193

I'd say your tenant is out $750, not you. How you handle it is totally personal preference. If you want to be the super-nice landlord and eat the loss this one time, then you might gain some karma and hopefully they'll be awesome tenants for the remainder of their stay. Are they the kind of tenants you want to be nice to because they deserve it? You (and ...


175

Don't pay it, see a lawyer. Given your comment, it will depend on the jurisdiction on the passing of the house and the presence of a will or lack thereof. In some states all the assets will be inherited by your mom. Debts cannot be inherited; however, assets can be made to stand for debts. This is a tricky situation that is state dependent. In the ...


134

How do you buy 1 house a year? You save up the money you make from the rent for a down payment on the next house. Then you save up the money from those two houses and buy two more the next year (or one bigger one). Rinse, repeat. what bank would be willing to give you that loan? You'd be surprised... This is essentially a major cause of the 2008 ...


131

Because you don't have the jobs lined up, it makes more sense to rent for a few months for a couple of reasons: A: You should never deplete your emergency fund of 3 to 6 months for non-emergencies B: Once you land a job, you can make a better judgement as to where to live for the commute. C: Car loans and credit cards are expensive forms of debt that ...


121

I like the existing answers, but I'll add another thought: They want to know if you're looking for a house that you like or want one that is a good bargain. Investors will buy a house that they personally don't like just because they think that there's more profit potential. It changes the conversations from focusing on emotional to financial aspects (...


111

It's a little unusual, but I don't think the financial terms are completely unreasonable on their face. What you describe is similar to an interest-only loan, where you make payments that only cover the interest due each month, and the entire principal is due as a single "balloon payment" on a specified date (in this case, the date on which the condo is ...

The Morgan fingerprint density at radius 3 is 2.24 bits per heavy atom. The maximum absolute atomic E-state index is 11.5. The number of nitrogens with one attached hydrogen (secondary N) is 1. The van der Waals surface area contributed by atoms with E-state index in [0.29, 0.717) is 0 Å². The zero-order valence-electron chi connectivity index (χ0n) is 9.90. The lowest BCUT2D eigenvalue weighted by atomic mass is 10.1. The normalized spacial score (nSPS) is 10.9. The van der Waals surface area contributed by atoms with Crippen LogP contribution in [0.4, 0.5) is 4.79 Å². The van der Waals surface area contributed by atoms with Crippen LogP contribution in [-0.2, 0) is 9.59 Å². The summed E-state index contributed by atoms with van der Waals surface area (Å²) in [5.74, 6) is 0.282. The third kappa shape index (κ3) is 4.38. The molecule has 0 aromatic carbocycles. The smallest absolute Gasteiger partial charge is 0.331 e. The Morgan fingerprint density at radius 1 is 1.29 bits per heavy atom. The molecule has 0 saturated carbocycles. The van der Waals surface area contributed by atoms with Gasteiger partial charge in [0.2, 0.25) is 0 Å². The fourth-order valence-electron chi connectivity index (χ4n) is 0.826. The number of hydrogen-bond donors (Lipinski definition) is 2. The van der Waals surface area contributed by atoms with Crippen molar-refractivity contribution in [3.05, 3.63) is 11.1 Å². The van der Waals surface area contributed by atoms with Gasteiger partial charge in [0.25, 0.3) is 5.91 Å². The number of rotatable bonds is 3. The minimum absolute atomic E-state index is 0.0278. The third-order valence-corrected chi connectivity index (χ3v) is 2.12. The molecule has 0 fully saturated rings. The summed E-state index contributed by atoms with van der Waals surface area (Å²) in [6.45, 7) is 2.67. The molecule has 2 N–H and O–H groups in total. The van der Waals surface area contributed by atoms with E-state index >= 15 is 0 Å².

110

Real estate can be rented out (or otherwise "used"), so it "produces" income. He's not solely investing in real estate in the hopes the value increases, he's saying it's a better investment because it produces income whether or not the value increases.


110

EDITED after OP added more details. no taxes have been taken out yet. 24% will probably be withheld, taking you down to 38K. The organization that ran the sweepstakes must withhold 24%. It's the law, and of course you have to claim it on your tax return, whether or not they withhold anything. Because they'll withhold, they'll send you a W-2G saying ...


107

If you're moving up in house in the same area, it's better to wait until the alleged bubble bursts, since bubbles affect higher-prices homes more than lower-priced homes. You could also sell now and rent until the market bottoms out. There is no shame in renting, especially if you don't plan to stay in the house for more than a few years. If you're ...


106

I know this is broad, but this isn't a scam -- it's a workshop/educational thing about teaching people of investing in the real estate market, and how to profit The scam is that the free or cheap class doesn't give you enough info to make money; so they sell you a more advanced and expensive class that gets you almost enough info; but the goal of the ...


98

I think this might be an instance of "survivor bias" in that you only tend to hear from the people who were successful at it and made a lot of money off of it. Conversely you don't hear as much from the people who lost their shirt trying to flip a house or those who couldn't secure tenants at a good price. If you're interested in the idea of passive real-...


98

First off, I'd question the premise a bit. There are plenty of investors that have large real estate holdings and correspondingly large loan amounts and expenses that are constantly verging on bankruptcy. Large investors have the benefit of diversification and professionalization. Diversification If you own a single rental unit, you have a great deal of ...


92

No. Just no. This is a cheesy sales pitch from someone who wants you to take their course on real estate investing for the low low price of $499. It's a non-sequitur: the conclusion does not follow from the premises. Population generally increases: true. More and more real estate will be needed to house them: true, with caveats. And thus you should go ...


92

Wholesaling is basically the act of standing in at an auction and "buying" a home on behalf of a yet-to-be-determined buyer. You put a down payment on the purchase, and then, you go out, find that actual buyer, and basically get them to close the sale - but at a higher price than you bid for it, so you can pocket the difference as profit. It works because ...


86

Cash should never have been placed in the mailbox in the first place; this is what checks are for. I would be a bit surprised if that constitutes your accepting payment, but I Am Not A Lawyer. You need local legal advice; this is the sort of thing where local rulings matter. Definitely report the missing money to the police, no matter what else you do. You ...


77